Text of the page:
Altering our scholarship policy will be only as a last resort, but in order to create a sustainable model, it has to be one of the options on the table — Jamshed Bharucha
Further, you tell me how to run admissions to make sure that you get enough wealthy students in classes? Do you think it will look like Cooper Union looks now? Or more like any other school that rewards privilege over merit? — slavin
It seems like as good a time as any to ponder how it was that Cooper Union got to be Cooper Union, and how the accomplishments of its graduates reflect an admission policy that gave opportunity to talented students who otherwise would not have had it.
Here is donor signage by Pentagram inside the new Cooper Union building. Seems now like a weird anti-monument:
From the NYTimes article linked above, (emphasis added): Peter Cooper, a self-taught industrialist, inventor and social reformer, founded the college with the mission of making higher education available to all; it was among the first to admit blacks, women, students of any religion and those who could not pay, making it need-blind long before the term existed.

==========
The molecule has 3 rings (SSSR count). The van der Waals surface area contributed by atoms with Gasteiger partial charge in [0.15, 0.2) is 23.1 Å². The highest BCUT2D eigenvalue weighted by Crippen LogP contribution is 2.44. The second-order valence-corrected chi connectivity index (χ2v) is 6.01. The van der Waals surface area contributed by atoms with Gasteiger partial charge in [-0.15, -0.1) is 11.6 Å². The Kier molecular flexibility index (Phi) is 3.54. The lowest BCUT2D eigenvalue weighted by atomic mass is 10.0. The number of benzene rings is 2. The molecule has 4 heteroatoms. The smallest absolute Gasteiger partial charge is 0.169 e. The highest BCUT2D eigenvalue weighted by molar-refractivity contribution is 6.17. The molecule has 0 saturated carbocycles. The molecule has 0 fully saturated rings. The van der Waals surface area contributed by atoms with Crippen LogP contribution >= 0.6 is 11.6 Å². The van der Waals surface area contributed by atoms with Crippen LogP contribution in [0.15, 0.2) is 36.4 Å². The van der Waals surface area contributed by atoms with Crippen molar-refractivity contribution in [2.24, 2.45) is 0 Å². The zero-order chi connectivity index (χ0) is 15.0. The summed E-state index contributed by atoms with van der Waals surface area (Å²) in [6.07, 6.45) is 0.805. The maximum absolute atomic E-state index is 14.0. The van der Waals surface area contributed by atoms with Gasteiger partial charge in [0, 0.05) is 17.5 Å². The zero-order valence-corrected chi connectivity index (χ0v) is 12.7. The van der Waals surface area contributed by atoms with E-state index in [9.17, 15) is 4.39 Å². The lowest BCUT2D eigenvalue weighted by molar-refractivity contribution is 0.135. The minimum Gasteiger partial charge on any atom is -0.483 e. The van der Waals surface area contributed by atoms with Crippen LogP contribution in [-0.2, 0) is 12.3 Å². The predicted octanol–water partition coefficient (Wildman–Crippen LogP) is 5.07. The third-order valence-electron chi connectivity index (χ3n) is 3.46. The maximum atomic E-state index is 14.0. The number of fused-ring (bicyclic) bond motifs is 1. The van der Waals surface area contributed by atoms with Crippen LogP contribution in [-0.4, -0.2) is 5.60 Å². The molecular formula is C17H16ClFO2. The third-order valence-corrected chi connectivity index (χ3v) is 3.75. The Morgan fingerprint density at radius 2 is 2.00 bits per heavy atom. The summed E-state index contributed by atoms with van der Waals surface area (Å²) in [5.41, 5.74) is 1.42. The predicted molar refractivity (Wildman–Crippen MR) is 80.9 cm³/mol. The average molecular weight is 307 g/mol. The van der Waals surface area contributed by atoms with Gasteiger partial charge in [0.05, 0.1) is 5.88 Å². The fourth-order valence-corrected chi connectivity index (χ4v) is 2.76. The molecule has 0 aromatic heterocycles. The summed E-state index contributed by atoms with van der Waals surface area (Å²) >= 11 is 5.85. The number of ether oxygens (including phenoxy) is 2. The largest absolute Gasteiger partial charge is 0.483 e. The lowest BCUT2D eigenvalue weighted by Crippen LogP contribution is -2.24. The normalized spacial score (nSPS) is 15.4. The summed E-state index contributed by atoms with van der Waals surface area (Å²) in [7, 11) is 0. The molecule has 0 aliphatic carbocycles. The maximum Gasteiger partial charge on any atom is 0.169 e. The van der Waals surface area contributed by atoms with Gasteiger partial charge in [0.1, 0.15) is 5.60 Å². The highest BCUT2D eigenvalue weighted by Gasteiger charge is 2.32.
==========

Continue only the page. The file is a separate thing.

The legacy of students and alumni, in fact, constitutes the reputation against which the school can now bank on if it is going to transform itself into an education commodity. It stands to wonder, then, what exactly the trustees have to offer. Indeed, what right or authority do they have to sell what is not really theirs to begin with, and instead belongs to the students, alumni, and society at large?
He (Bharucha) plans to ask the board of trustees next week to approve creation of a task force to look into ways to solve the school’s persistent, and worsening, budget problems, and report back next spring. But didn't the trustees get the school into the shape it is in now? Who gets to actually decide what "options are on the table"?
A bezoar is a mass of disparate pieces and materials. For this blog, you will find something somewhere between tweet-length posts and tumblelogging; inchoate thoughts; provocations and assorted scraps that don't fit anyplace else; criticisms of a political and geographic variety; ecoaffective ramblings; spatial imaginaries that don't conform. On Twitter: @AlJavieera; 1/3rd of @Demilit; bookmarked content: @AJFavorite.